Mopeds in North Carolina must be registered and display a valid license plate as of July 1, 2015 and carry minimum liability insurance as of July 1, 2016. Individuals who own and operate a moped without a valid license plate are illegally operating these vehicles.
As of this writing, the registration fee is $18 and minimum liability insurance requirements are $30,000/$60,000/$25,000.
What does North Carolina identify as a moped? Any low-powered cycle, scooter, or other vehicle that:
- Does not have a motor more than 50 cubic centimeters
- Cannot exceed speeds of 30 MPH
If the vehicle exceeds the size and speed noted above, it is required by state law to be registered and insured as a motorcycle.
North Carolina does not require moped drivers to have a valid driver license, but they must be age 16 or older and helmets are required for the driver and passenger.*
Moped insurance is not only required by law in North Carolina, but it helps provide compensation when individuals are involved in a moped accident. Otherwise, their options are limited and costly. Moped drivers and passengers who were injured due to the negligence of another driver could pursue the at-fault driver's insurance coverage for compensation for their injuries, damages, and losses. However, not all motor vehicle operators follow the law and maintain insurance coverage. Under these circumstances the victim would need to file a lawsuit against the uninsured driver, which might place liens on the at-fault party's assets, including real property they might own. If the moped operator maintains their own insurance, as required by law, then they have some benefits they could possibly draw on.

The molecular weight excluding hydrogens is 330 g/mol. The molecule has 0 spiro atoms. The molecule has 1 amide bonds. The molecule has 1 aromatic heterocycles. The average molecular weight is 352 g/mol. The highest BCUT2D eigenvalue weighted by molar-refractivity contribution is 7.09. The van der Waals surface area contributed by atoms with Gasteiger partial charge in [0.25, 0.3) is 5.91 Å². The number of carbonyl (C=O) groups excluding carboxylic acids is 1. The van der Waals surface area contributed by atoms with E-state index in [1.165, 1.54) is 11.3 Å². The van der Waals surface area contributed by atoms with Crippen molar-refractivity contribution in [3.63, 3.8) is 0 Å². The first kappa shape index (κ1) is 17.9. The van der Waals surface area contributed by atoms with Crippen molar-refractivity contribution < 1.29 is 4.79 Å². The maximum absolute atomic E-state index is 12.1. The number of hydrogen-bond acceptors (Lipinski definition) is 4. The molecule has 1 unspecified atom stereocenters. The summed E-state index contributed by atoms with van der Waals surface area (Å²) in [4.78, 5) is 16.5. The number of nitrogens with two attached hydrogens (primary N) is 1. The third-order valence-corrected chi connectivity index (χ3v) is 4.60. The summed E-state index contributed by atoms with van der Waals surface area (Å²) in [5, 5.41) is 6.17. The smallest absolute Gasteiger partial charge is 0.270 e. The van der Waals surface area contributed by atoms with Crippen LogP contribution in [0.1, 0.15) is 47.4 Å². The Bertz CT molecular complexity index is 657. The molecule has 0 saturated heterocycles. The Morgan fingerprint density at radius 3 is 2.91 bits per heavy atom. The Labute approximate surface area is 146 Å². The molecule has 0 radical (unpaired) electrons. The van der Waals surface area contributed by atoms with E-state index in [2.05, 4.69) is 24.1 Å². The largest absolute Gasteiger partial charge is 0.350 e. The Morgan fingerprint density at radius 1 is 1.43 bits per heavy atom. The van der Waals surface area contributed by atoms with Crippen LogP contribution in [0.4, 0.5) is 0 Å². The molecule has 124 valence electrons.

If you were involved in a North Carolina moped accident and are concerned about how liability is determined in your accident, contact one of the injury attorneys in Raleigh and Cary with our firm for a free case review. All consultations are confidential and we can meet in one of our offices, in your home, or at a hospital where you or a loved one might be recovering. Post-accident medical treatment is critical and we are mindful and respectful of the challenges accident victims manage.
*Note: All regulations noted above are as of July 2016. As is the nature with legislation, laws may change over time. Individuals should do their due diligence to learn current state traffic laws, either by checking with the NCDOT, NCDMV or by contacting a car accident attorney.